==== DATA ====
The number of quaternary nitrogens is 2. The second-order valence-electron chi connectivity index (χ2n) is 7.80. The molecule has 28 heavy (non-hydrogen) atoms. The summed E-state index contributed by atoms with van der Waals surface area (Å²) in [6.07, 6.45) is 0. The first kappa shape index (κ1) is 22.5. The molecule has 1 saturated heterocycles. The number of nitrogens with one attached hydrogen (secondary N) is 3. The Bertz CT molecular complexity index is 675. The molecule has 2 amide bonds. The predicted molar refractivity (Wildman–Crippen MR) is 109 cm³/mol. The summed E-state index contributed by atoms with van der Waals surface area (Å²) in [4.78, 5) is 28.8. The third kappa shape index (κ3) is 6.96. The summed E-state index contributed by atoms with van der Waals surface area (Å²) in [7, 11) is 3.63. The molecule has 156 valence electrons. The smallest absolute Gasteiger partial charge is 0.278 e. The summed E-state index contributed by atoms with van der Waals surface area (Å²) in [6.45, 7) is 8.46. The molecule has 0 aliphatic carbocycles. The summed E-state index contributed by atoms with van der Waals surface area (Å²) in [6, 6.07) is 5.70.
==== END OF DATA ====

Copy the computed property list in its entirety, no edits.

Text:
The number of quaternary nitrogens is 2. The second-order valence-electron chi connectivity index (χ2n) is 7.80. The molecule has 28 heavy (non-hydrogen) atoms. The summed E-state index contributed by atoms with van der Waals surface area (Å²) in [6.07, 6.45) is 0. The first kappa shape index (κ1) is 22.5. The molecule has 1 saturated heterocycles. The number of nitrogens with one attached hydrogen (secondary N) is 3. The Bertz CT molecular complexity index is 675. The molecule has 2 amide bonds. The predicted molar refractivity (Wildman–Crippen MR) is 109 cm³/mol. The summed E-state index contributed by atoms with van der Waals surface area (Å²) in [4.78, 5) is 28.8. The third kappa shape index (κ3) is 6.96. The summed E-state index contributed by atoms with van der Waals surface area (Å²) in [7, 11) is 3.63. The molecule has 156 valence electrons. The smallest absolute Gasteiger partial charge is 0.278 e. The summed E-state index contributed by atoms with van der Waals surface area (Å²) in [6.45, 7) is 8.46. The molecule has 0 aliphatic carbocycles. The summed E-state index contributed by atoms with van der Waals surface area (Å²) in [6, 6.07) is 5.70.